- Revolutionary steps need to attract management experts
- Still, room in the corporate sector to adopt good management practice
Interview with Mr. Salah Uddin — former Executive Director, of the Management Association of Pakistan
PAGE: Tell me something about yourself, please:
Salah Uddin: I have recently stepped down as the Executive Director of the Management Association of Pakistan and as the Councilor of the Asian Association of Management Organizations after an eleven years stint at both organizations. Previously I have served the national airline, Pakistan International Airlines, in various positions for thirty-five years, the last ones being Director of Marketing, Director of Flight Services and General Manager of America. I am a Certified Board Director from the PICG, did post-graduation in Economics, and have done management courses from the Royal Aeronautical Society, Oxford, McGill University Montreal Canada, Copenhagen Business Institute, Denmark, and INSEAD University France.
PAGE: What is your perspective on management practices in Pakistan?
Salah Uddin: Impetus for good management practices evolved in the sixties during the second five-year plan of the Government of Pakistan which gave a boost to industrialization in the country. Management Association of Pakistan was established simultaneously in 1964 with the vision of Leading the Change process toward Best Management Practices. The founding fathers were the industry stalwarts of that time, led by Mr. Amir S. Chinoy, Mr. Jimmy Fancy and many more who provided the momentum. Thus, the thrust towards inculcating good management practices started at a rapid pace in those days. Industrialists in those days wanted to be at par with the global corporate world, businesses were thriving. However, the nationalization of industry in the seventies halted the industrialization process and consequently, the quest for good management practices was stymied as a corollary.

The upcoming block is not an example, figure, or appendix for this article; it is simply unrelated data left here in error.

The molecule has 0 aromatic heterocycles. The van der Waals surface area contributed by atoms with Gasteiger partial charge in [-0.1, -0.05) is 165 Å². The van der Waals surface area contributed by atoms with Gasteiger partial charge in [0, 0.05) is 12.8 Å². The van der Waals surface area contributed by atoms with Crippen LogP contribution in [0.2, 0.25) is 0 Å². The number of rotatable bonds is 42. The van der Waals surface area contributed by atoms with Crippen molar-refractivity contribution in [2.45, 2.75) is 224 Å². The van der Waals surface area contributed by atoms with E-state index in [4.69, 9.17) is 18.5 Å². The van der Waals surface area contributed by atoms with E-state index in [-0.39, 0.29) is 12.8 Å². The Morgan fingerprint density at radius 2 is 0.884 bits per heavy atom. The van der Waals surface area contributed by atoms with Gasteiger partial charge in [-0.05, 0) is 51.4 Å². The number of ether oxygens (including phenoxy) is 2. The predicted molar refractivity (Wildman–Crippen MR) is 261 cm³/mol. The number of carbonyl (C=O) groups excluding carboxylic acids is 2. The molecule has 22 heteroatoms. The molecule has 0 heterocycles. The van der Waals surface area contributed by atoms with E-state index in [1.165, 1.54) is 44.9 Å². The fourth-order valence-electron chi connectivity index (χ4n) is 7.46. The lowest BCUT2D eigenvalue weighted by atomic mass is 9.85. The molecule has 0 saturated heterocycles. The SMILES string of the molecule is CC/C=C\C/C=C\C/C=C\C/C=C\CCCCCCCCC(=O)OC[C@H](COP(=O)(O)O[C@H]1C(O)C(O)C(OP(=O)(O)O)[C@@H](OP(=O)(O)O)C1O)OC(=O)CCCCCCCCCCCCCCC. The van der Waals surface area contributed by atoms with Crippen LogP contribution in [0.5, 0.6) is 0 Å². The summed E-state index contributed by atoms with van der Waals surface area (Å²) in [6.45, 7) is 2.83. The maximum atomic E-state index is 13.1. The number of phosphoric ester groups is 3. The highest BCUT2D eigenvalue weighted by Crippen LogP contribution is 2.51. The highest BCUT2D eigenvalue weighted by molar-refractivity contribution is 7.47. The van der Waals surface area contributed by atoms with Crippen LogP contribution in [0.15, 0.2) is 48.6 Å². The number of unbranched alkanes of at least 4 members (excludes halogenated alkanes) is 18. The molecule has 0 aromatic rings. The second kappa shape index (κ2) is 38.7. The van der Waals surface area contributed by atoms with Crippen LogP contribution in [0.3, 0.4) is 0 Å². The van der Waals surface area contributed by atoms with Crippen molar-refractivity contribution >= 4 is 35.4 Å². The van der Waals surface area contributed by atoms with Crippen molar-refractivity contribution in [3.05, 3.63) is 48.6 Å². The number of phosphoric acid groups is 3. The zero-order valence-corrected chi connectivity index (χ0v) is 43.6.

After de-nationalization, the industrialists have shown a renewed interest in adopting good management practices for which the Management Association of Pakistan is playing an active role through its programs and workshops, conventions, etc. and also rewarding the best performing companies through its annual Corporate Excellence Awards.
Yet, a lot needs to be done in this regard; the SECP has to play a greater role in implementing regulations. The so-called Sethia companies have to bring about drastic changes in their thinking rather than always preferring management by family members only. Luckily, educated youth with good management qualifications are available in abundance provided these family-owned businesses adopt merit in selecting their management. Similarly, government-owned organizations have to take some revolutionary steps to attract management experts from the private sector rather than appointing bureaucrats as CEOs.
PAGE: What is your take on the corporate sector in Pakistan?